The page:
Pope Francis addressed issues of terrorism, the migrant crisis and also appealed for peace in his Christmas Day blessing.
The Pontiff spoke out against "brutal acts of terrorism" in France, Tunisia, Egypt, Lebanon and Mali.
He also urged Israelis and Palestinians to resume direct talks in a quest for peace and called for international efforts to end "atrocities" in Libya and Syria.
Thousands of pilgrims turned out to see the address in Rome, known as "Urbi et Orbi", where he also spoke in support of refugees.
He asked God to "repay all those, both individuals and states, who generously work to provide assistance and welcome to the numerous migrants and refugees, helping them to build a dignified future for themselves and their dear ones."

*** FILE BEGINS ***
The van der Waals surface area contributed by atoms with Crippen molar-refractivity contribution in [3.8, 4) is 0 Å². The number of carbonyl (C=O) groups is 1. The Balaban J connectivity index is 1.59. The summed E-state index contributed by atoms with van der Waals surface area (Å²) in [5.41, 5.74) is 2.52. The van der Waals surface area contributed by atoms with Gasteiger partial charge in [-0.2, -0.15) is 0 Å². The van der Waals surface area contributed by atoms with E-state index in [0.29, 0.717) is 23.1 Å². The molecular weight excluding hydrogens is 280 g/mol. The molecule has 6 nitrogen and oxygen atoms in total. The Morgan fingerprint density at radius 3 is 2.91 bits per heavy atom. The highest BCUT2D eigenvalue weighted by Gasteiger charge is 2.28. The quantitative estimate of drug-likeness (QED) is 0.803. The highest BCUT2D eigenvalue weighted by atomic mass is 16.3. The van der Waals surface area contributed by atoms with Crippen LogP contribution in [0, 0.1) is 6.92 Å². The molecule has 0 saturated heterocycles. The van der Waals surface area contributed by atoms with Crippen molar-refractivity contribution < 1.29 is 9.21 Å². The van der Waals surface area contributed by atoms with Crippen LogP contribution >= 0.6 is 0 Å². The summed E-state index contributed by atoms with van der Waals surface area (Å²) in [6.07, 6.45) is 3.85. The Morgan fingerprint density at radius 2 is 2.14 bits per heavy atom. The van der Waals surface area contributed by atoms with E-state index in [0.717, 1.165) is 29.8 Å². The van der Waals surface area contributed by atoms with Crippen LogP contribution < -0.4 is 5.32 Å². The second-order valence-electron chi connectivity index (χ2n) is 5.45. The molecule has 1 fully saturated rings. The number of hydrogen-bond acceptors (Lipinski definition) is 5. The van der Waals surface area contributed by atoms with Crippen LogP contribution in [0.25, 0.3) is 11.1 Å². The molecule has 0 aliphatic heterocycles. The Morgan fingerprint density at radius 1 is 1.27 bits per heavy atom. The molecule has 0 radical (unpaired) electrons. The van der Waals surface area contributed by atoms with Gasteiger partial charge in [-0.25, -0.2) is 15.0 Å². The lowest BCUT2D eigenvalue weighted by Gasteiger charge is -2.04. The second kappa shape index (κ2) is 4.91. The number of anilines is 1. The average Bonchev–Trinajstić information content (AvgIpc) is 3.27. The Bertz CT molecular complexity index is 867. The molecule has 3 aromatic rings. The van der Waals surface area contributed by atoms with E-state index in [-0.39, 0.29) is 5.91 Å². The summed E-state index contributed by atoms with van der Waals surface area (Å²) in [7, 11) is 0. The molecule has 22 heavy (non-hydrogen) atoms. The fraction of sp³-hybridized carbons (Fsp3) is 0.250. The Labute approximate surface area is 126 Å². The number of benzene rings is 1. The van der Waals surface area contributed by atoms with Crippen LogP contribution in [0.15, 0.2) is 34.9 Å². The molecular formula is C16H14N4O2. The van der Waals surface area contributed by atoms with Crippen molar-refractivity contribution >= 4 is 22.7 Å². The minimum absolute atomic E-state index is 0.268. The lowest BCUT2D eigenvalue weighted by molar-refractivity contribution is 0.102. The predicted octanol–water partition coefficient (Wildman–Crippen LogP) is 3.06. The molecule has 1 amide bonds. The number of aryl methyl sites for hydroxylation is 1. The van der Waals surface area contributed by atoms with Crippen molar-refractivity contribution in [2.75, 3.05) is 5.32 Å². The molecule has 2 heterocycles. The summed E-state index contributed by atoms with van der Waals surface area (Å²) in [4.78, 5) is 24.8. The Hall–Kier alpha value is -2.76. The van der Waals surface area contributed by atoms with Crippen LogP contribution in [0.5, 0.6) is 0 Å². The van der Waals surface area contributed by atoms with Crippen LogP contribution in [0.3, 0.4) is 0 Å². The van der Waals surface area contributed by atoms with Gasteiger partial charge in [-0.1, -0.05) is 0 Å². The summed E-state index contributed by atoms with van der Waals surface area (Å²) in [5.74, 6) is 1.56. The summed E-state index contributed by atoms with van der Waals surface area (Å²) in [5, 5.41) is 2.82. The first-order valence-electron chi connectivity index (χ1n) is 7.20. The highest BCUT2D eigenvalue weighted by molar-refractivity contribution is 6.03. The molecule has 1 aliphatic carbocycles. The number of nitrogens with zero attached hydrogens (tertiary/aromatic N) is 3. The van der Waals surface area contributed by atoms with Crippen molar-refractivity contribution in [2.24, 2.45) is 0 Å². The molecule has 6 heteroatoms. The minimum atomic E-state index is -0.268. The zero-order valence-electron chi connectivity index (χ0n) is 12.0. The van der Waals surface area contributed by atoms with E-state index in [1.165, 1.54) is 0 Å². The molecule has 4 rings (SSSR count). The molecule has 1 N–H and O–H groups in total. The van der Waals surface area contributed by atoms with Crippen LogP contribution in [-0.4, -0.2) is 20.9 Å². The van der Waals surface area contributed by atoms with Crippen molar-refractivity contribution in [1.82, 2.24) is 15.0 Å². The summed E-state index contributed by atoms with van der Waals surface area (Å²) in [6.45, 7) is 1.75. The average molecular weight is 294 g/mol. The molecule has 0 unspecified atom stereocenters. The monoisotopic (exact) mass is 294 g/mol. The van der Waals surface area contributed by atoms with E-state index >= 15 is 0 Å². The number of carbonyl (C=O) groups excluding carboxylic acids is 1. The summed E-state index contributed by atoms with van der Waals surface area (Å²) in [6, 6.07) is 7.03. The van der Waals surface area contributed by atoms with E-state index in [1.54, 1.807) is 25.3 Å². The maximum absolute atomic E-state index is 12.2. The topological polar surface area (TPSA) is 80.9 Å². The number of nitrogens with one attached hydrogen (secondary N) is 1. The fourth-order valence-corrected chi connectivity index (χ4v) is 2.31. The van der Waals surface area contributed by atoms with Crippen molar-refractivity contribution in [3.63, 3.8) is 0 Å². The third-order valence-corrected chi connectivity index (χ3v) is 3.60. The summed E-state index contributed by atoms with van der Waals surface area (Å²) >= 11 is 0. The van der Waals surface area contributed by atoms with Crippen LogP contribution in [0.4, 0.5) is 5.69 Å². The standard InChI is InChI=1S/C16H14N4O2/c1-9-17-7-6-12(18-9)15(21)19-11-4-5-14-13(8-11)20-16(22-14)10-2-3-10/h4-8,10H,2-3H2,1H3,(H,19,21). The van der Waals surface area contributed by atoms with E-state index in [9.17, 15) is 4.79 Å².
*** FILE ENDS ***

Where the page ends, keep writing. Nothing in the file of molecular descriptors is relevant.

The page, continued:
Pope Francis did not refer to militant group Isis by name but said the international community must crackdown on horrific acts that "cause immense suffering and do not even spare the historical and cultural patrimony of entire peoples" in what appeared to be a reference to the group.
Speaking from the balcony of St Peter's Basilica, the Pope described Christians being persecuted for their faith as "martyrs of today".
Join our new commenting forum
Join thought-provoking conversations, follow other Independent readers and see their replies